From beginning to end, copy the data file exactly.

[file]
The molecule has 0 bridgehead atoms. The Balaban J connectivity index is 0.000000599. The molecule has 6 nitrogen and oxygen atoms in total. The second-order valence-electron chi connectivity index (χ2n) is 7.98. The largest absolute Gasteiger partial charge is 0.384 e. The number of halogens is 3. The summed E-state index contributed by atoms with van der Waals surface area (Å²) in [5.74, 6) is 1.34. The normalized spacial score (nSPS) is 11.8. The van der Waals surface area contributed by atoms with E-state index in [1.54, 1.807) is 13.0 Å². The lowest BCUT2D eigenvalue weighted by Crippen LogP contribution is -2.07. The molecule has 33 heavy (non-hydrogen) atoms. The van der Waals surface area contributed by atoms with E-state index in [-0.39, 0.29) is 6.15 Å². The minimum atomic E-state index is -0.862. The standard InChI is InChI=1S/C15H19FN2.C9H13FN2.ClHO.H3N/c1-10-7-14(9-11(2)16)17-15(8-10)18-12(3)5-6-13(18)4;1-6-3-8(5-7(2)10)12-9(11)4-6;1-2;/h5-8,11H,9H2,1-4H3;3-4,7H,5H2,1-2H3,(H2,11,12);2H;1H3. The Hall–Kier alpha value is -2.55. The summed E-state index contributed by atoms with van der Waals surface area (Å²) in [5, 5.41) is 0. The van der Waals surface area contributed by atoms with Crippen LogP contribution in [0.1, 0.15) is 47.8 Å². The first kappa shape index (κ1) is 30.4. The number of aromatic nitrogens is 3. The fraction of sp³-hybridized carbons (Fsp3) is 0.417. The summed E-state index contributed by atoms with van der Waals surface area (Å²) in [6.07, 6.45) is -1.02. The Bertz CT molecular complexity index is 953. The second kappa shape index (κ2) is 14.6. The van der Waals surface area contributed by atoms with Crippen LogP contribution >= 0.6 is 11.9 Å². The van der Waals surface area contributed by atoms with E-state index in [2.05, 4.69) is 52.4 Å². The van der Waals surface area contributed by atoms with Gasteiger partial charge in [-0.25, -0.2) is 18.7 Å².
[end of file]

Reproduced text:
The molecule has 0 bridgehead atoms. The Balaban J connectivity index is 0.000000599. The molecule has 6 nitrogen and oxygen atoms in total. The second-order valence-electron chi connectivity index (χ2n) is 7.98. The largest absolute Gasteiger partial charge is 0.384 e. The number of halogens is 3. The summed E-state index contributed by atoms with van der Waals surface area (Å²) in [5.74, 6) is 1.34. The normalized spacial score (nSPS) is 11.8. The van der Waals surface area contributed by atoms with E-state index in [1.54, 1.807) is 13.0 Å². The lowest BCUT2D eigenvalue weighted by Crippen LogP contribution is -2.07. The molecule has 33 heavy (non-hydrogen) atoms. The van der Waals surface area contributed by atoms with E-state index in [-0.39, 0.29) is 6.15 Å². The minimum atomic E-state index is -0.862. The standard InChI is InChI=1S/C15H19FN2.C9H13FN2.ClHO.H3N/c1-10-7-14(9-11(2)16)17-15(8-10)18-12(3)5-6-13(18)4;1-6-3-8(5-7(2)10)12-9(11)4-6;1-2;/h5-8,11H,9H2,1-4H3;3-4,7H,5H2,1-2H3,(H2,11,12);2H;1H3. The Hall–Kier alpha value is -2.55. The summed E-state index contributed by atoms with van der Waals surface area (Å²) in [5, 5.41) is 0. The van der Waals surface area contributed by atoms with Crippen LogP contribution in [0.1, 0.15) is 47.8 Å². The first kappa shape index (κ1) is 30.4. The number of aromatic nitrogens is 3. The fraction of sp³-hybridized carbons (Fsp3) is 0.417. The summed E-state index contributed by atoms with van der Waals surface area (Å²) in [6.07, 6.45) is -1.02. The Bertz CT molecular complexity index is 953. The second kappa shape index (κ2) is 14.6. The van der Waals surface area contributed by atoms with Crippen LogP contribution >= 0.6 is 11.9 Å². The van der Waals surface area contributed by atoms with E-state index in [2.05, 4.69) is 52.4 Å². The van der Waals surface area contributed by atoms with Gasteiger partial charge in [-0.25, -0.2) is 18.7 Å².